Folding pram (perambulator) with an iron frame, a woven wicker body including a square hood, and four iron spoked wheels of the same size. Residual paint indicates that the frame was originally painted black with decorative orange lines. The wheels fold up so the pram can be turned into a cradle with a rocker base. The solid rubber tyres are severely worn and cracked. Yellow canvas side curtains are fitted to the hood. The floor of the basket is wood with two layers of thick cardboard on top, and the basket and hood are lined with dark red coated-cotton cloth that imitates leather.
Milo Dunphy collection no. 1
Pioneering Australian architect, bushwalker and conservationist, Myles Dunphy OBE (1891-1985), was a passionate advocate and campaigner for the establishment of National Parks. The Mountain Trails Club, which Myles Dunphy established in 1914, with Roy Rudder and Bert Gallop, lead to the development of a bushwalking movement from which a voluntary conservation movement emerged. His son, Milo Dunphy AM (1928-1996), also an architect, inherited his fathers passion and vision and followed in his footsteps as a bushwalker, explorer and conservationist. Milo Dunphy led successful campaigns to establish national parks within the Blue Mountains, stood as a candidate in two federal elections, was active in several conservation organizations and was appointed a Member of the Order of Australia (AM) in 1986. The Dunphys work continues through the Dunphy Wilderness Fund, which spends one million dollars a year (since September 1996) to purchase leasehold and privately held areas of natural significance.User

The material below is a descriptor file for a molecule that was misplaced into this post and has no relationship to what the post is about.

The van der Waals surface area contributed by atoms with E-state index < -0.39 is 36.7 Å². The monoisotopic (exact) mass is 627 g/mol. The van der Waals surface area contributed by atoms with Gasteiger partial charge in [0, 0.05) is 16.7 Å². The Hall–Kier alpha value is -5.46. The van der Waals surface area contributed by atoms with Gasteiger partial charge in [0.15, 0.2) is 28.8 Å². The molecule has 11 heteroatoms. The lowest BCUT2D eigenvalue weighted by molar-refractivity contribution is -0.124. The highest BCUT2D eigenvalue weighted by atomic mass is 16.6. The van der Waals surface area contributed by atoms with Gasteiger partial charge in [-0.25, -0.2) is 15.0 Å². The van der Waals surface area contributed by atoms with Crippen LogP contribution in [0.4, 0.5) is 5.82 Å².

Iron, Wood, Cotton cloth, Cardboard, Canvas, Rubber